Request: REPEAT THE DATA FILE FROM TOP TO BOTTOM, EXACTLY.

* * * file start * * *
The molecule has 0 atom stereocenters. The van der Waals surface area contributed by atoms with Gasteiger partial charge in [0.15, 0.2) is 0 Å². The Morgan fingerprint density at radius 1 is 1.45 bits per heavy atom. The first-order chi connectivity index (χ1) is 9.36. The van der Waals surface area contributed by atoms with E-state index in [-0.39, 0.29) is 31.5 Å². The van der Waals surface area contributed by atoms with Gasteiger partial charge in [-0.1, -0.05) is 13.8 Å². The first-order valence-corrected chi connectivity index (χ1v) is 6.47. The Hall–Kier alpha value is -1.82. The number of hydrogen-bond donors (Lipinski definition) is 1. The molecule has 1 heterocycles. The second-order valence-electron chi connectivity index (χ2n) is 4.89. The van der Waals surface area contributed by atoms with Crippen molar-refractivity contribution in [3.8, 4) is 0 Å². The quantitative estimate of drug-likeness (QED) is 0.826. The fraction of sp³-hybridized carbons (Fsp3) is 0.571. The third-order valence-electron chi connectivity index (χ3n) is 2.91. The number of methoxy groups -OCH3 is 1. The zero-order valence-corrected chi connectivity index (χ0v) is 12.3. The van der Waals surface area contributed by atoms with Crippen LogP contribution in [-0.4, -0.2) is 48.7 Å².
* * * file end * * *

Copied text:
The molecule has 0 atom stereocenters. The van der Waals surface area contributed by atoms with Gasteiger partial charge in [0.15, 0.2) is 0 Å². The Morgan fingerprint density at radius 1 is 1.45 bits per heavy atom. The first-order chi connectivity index (χ1) is 9.36. The van der Waals surface area contributed by atoms with E-state index in [-0.39, 0.29) is 31.5 Å². The van der Waals surface area contributed by atoms with Gasteiger partial charge in [-0.1, -0.05) is 13.8 Å². The first-order valence-corrected chi connectivity index (χ1v) is 6.47. The Hall–Kier alpha value is -1.82. The number of hydrogen-bond donors (Lipinski definition) is 1. The molecule has 1 heterocycles. The second-order valence-electron chi connectivity index (χ2n) is 4.89. The van der Waals surface area contributed by atoms with Crippen molar-refractivity contribution in [3.8, 4) is 0 Å². The quantitative estimate of drug-likeness (QED) is 0.826. The fraction of sp³-hybridized carbons (Fsp3) is 0.571. The third-order valence-electron chi connectivity index (χ3n) is 2.91. The number of methoxy groups -OCH3 is 1. The zero-order valence-corrected chi connectivity index (χ0v) is 12.3. The van der Waals surface area contributed by atoms with Crippen LogP contribution in [-0.4, -0.2) is 48.7 Å².